Trevor A. Crowell

Learn More
BACKGROUND Elite controllers spontaneously suppress human immunodeficiency virus (HIV) viremia but also demonstrate chronic inflammation that may increase risk of comorbid conditions. We compared hospitalization rates and causes among elite controllers to those of immunologically intact persons with medically controlled HIV. METHODS For adults in care at(More)
BACKGROUND Proton-pump inhibitors (PPIs) are among the most frequently prescribed medications. Community-acquired pneumonia (CAP) is a common cause of morbidity, mortality and healthcare spending. Some studies suggest an increased risk of CAP among PPI users. We conducted a systematic review and meta-analysis to determine the association between outpatient(More)
INTRODUCTION HIV controllers (HICs) experience relatively low-level viraemia and CD4 preservation without antiretroviral therapy (ART), but also immune activation that may predispose to adverse clinical events such as cardiovascular disease and hospitalization. The objective of this study was to characterize the rates and reasons for hospitalization among(More)
Elite controllers naturally suppress HIV viraemia below the level of detection using standard methods, but demonstrate persistent inflammation and low-level viraemia that is detectable via ultrasensitive assays. These factors may contribute to an increased risk of non-AIDS-related morbidity and mortality among elite controllers. Data suggest that(More)
: As use of antiretroviral therapy in Thailand increases, so does the potential for transmission of drug-resistant HIV. We describe the prevalence of WHO surveillance drug resistance mutations among 120 subjects who underwent genotypic testing during acute HIV infection in Bangkok, Thailand. In this cohort of predominantly men who have sex with men, we(More)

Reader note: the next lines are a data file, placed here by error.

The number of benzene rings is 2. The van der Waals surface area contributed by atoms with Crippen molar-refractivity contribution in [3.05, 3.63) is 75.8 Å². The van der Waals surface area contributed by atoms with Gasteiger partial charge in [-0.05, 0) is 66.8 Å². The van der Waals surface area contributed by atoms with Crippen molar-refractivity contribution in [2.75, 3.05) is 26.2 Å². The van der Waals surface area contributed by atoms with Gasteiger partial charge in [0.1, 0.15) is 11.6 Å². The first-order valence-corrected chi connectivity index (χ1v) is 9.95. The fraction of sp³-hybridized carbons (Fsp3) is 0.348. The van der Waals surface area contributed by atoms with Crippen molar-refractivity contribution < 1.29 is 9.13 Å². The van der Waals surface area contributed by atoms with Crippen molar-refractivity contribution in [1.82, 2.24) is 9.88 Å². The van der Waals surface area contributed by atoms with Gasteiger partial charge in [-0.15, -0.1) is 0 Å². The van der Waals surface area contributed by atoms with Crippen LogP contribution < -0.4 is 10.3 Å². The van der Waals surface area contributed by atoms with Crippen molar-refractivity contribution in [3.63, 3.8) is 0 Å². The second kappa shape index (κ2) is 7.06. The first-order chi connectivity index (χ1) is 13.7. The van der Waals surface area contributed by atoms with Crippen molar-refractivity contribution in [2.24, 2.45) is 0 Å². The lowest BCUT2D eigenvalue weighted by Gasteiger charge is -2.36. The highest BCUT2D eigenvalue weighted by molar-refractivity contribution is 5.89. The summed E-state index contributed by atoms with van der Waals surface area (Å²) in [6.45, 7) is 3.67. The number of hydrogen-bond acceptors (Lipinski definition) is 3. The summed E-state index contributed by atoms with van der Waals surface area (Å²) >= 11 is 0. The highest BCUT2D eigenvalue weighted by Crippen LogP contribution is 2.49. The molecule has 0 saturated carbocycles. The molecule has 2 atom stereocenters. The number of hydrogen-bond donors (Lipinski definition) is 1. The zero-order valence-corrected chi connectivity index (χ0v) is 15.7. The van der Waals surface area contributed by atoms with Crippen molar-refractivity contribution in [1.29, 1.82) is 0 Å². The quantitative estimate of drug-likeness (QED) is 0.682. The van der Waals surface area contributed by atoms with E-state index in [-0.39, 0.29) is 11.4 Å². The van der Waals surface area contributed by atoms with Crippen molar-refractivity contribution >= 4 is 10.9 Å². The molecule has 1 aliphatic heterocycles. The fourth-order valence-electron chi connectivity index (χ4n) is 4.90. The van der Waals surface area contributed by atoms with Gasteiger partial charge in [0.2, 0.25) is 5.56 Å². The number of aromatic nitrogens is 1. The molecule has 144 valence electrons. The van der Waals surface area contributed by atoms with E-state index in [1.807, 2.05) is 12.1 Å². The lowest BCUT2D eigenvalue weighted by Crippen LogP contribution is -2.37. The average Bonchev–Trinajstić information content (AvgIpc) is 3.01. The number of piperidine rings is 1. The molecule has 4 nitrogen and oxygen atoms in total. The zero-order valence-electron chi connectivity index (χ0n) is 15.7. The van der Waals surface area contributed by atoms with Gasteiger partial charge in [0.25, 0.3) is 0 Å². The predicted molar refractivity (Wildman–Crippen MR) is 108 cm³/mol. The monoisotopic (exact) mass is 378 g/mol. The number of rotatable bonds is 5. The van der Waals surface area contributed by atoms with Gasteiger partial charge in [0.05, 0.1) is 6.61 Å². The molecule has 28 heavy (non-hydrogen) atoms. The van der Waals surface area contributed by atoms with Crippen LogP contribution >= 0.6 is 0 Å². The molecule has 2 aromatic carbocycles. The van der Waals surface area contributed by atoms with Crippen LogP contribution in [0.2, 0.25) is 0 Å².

OBJECTIVE In chronic HIV infection, initiation of antiretroviral therapy (ART) typically induces swift HIV RNA declines and virologic suppression within 24 weeks. The objective of this study was to investigate viral dynamics and common criteria for treatment success after ART initiation during acute HIV infection (AHI). METHODS Participants were(More)
: Hepatitis B virus (HBV) and hepatitis C virus (HCV) coinfection are increasingly important sources of morbidity among HIV-infected persons. We determined associations between hepatitis coinfection and healthcare utilization among HIV-infected adults at 4 US sites during 2006-2011. Outpatient HIV visits did not differ by hepatitis serostatus and decreased(More)
INTRODUCTION As availability of antiretroviral therapy expands in developing countries, the risk for transmission of drug-resistant HIV also increases. Patients with acute HIV infection (AHI) provide an opportunity for real-time monitoring of transmitted drug resistance (TDR). SEARCH 010/RV 254 study is a prospective, longitudinal study of AHI. This(More)
INTRODUCTION Colonic infiltration by HIV occurs soon after infection, establishing a persistent viral reservoir and a barrier to cure. We investigated virologic and immunologic correlates of detectable colonic HIV RNA during acute HIV infection (AHI) and their response to antiretroviral treatment (ART). METHODS From 49,458 samples screened for HIV, 74(More)
BACKGROUND Chronic viral hepatitis is a potentially important determinant of health care utilization among persons living with HIV. We describe hospitalization rates and reasons for hospitalization among persons living with HIV stratified by coinfection with hepatitis B virus (HBV) and/or hepatitis C virus (HCV). METHODS Laboratory, demographic, and(More)